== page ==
It’s been a long time since I read an entire book within three days, but Kerry Cohen’s “Loose Girl: A Memoir of Promiscuity,” kept calling me back until I devoured every word. In the end, I felt something more than understood, more than kinship. What I felt was connected … to myself.
As the book closed, I sobbed with a hurting heart, but I sobbed for me.
There are few parallels between the writer and myself except for the overriding theme of the book – sexual addiction, and perhaps her love of writing, although even that is different than my own love for the craft. So unlike me, Cohen grew up in a rich family in the Northeast, used drugs, was Jewish, and most of all she was unmarried. Her awareness of her behavior and her battle with it began when she was young. I was middle aged.
Still, it is not the differences that kept me turning page after page of this relatively short work. It is our commonalities and finding myself hidden in the pages, in her words.
She writes about relationships with specific boys, Eli, Leif, Zachary, Toby and others, and then she will have sections like, “Inevitably though, I get distracted. This time the distraction’s name is Matthew …. Next is Kyle … Then Miles. Then Jack. Then Randy. Each one I hope will be something more than sex …” Like me, she sometimes even forgets the names of the men she sleeps with.
Of all the men Cohen writes about sleeping with in this autobiographical piece, only one was married. Very few, if any of the men I have encountered along my journey of addiction have been single. But just like the author, I was selfishly driven by acceptance, the need for one person to want me (my substitute for love) more than he wanted his wife. I craved love and acceptance, was obsessed with getting it. Some days I still am.
Regarding the married man she meets at an artists’ colony, Cohen writes, “I want to be saved from myself, from my hurting. I want a boy like Frank to lift me up like a dead thing and breathe me into life.”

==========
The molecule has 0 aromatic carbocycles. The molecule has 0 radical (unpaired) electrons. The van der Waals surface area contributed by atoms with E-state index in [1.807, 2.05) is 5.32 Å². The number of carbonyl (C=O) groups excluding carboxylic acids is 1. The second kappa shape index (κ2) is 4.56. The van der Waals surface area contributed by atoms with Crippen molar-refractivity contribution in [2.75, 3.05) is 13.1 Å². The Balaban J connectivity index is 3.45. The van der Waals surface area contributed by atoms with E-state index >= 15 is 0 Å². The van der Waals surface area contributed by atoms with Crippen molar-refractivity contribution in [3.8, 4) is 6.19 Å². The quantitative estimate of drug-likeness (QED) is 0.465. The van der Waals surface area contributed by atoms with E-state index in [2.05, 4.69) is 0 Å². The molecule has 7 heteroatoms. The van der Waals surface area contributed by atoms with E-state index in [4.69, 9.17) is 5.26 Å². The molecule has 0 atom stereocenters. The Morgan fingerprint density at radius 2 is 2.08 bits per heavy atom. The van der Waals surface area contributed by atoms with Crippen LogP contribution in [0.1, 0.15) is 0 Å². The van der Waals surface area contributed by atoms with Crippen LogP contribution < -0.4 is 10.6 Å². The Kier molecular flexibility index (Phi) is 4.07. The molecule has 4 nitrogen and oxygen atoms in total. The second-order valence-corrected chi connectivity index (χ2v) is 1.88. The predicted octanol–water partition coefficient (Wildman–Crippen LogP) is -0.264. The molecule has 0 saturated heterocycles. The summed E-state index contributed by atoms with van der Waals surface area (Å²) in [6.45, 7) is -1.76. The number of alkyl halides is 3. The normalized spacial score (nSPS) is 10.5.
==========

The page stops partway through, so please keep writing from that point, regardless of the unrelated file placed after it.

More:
“I lie on my bed … and feel how badly I want Frank with me. How I want his interest in me to mean something, to mean I’m worth something as big as ending his marriage. It’s so selfish, I know. Some time later when I’m married myself, I’ll know just how selfish. After years of tangling your lives, making compromises and concessions, of building a shared life, it’s appalling to imagine someone else, some outside person, dismissing all of this for her own gain. But I don’t think of any of that now. I feel the wanting in my bone marrow. It’s like a nasty virus that won’t die.”
As she wrote of those moments when the addiction takes over, she described herself as being “all body and desperation.” Those moments, for her and for me, are void of any sane thought.
By the way, Cohen never uses the word addiction nor does she ever talk about recovery. This is definitely not a story of how SLAA or some other recovery program saved her life. This is simply the story of Cohen’s journey through years of longing, craving and sacrificing everything good and real in her life for that one little taste of acceptance that could never be found.
After a particularly revealing and rare conversation with her mother, Cohen lays in bed and thinks of her mom. I cry with connection to her words, “I think about her – how, like me, she doesn’t know how to keep love in her life. It pains me to think of her like this, lost and wanting, desperate for love. … I’m like that too, aren’t I? That little girl inside, clawing her way through life, wanting, always wanting, never, ever getting enough to feel filled. It’s so ugly. So profoundly sad and ugly. I don’t want to be like this anymore.”
I also cry when she writes about a particular moment when she realizes with clarity that no matter what she thinks of him, her drug addicted, love avoidant father who had no idea how to parent her other than to buy her things, really just didn’t want her to turn out to be like him.
But it is in the end, when after she has married Michael, and sits through her fears that he will reject her when he knows the truth of her behavior, or worse that she “will do something stupid” that I find the real connection to my own recovery.
One night not long after her wedding she is sitting in a bar watching a band with her friends, when a man in a booth across the bar catches her eye. “I’m back there, the yearning, the hoping,” she writes. But as they reach the door to leave, he makes his move and she has the courage to tell him, “I’m sorry. I’m married.”
As she curls up next to Michael that night, “he slips an arm around my middle and nuzzles his face into my neck. I close my eyes and listen to him breathing. How lovely that sound is. Maybe, I think, I don’t have to be great at this; maybe I just have to be good enough.”
Perfectionism has at times eroded all hopes of my recovery. Cohen’s final sentence was a beautiful example of self-acceptance. Just as I am, the best that I can be, that is enough.
Laying in bed, my body curled against my husband, the longing subsides, the void is filled. I am alive. I am at peace. Even if it’s just for tonight.
1 year ago